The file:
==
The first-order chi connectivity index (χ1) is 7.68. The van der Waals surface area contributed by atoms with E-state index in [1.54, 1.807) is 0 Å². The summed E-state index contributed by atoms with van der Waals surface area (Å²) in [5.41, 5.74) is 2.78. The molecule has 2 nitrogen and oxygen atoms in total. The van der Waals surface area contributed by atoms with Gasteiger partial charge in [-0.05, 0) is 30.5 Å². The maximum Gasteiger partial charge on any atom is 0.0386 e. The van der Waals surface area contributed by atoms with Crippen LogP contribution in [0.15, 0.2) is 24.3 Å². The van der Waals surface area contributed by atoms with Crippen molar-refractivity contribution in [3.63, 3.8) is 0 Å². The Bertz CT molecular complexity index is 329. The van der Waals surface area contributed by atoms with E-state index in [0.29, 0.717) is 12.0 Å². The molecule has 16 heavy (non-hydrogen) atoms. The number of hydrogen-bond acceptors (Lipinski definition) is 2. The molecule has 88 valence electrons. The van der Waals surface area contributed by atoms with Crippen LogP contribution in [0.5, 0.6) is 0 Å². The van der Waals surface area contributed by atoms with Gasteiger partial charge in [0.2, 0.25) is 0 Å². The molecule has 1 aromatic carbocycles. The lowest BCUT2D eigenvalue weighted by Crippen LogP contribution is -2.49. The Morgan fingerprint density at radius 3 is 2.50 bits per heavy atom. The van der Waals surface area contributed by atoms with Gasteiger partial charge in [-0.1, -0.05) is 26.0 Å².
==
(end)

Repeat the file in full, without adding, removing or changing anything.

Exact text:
The first-order chi connectivity index (χ1) is 7.68. The van der Waals surface area contributed by atoms with E-state index in [1.54, 1.807) is 0 Å². The summed E-state index contributed by atoms with van der Waals surface area (Å²) in [5.41, 5.74) is 2.78. The molecule has 2 nitrogen and oxygen atoms in total. The van der Waals surface area contributed by atoms with Gasteiger partial charge in [-0.05, 0) is 30.5 Å². The maximum Gasteiger partial charge on any atom is 0.0386 e. The van der Waals surface area contributed by atoms with Crippen LogP contribution in [0.15, 0.2) is 24.3 Å². The van der Waals surface area contributed by atoms with Crippen molar-refractivity contribution in [3.63, 3.8) is 0 Å². The Bertz CT molecular complexity index is 329. The van der Waals surface area contributed by atoms with E-state index in [0.29, 0.717) is 12.0 Å². The molecule has 16 heavy (non-hydrogen) atoms. The number of hydrogen-bond acceptors (Lipinski definition) is 2. The molecule has 88 valence electrons. The van der Waals surface area contributed by atoms with Crippen LogP contribution in [0.5, 0.6) is 0 Å². The van der Waals surface area contributed by atoms with Gasteiger partial charge in [0.2, 0.25) is 0 Å². The molecule has 1 aromatic carbocycles. The lowest BCUT2D eigenvalue weighted by Crippen LogP contribution is -2.49. The Morgan fingerprint density at radius 3 is 2.50 bits per heavy atom. The van der Waals surface area contributed by atoms with Gasteiger partial charge in [-0.1, -0.05) is 26.0 Å².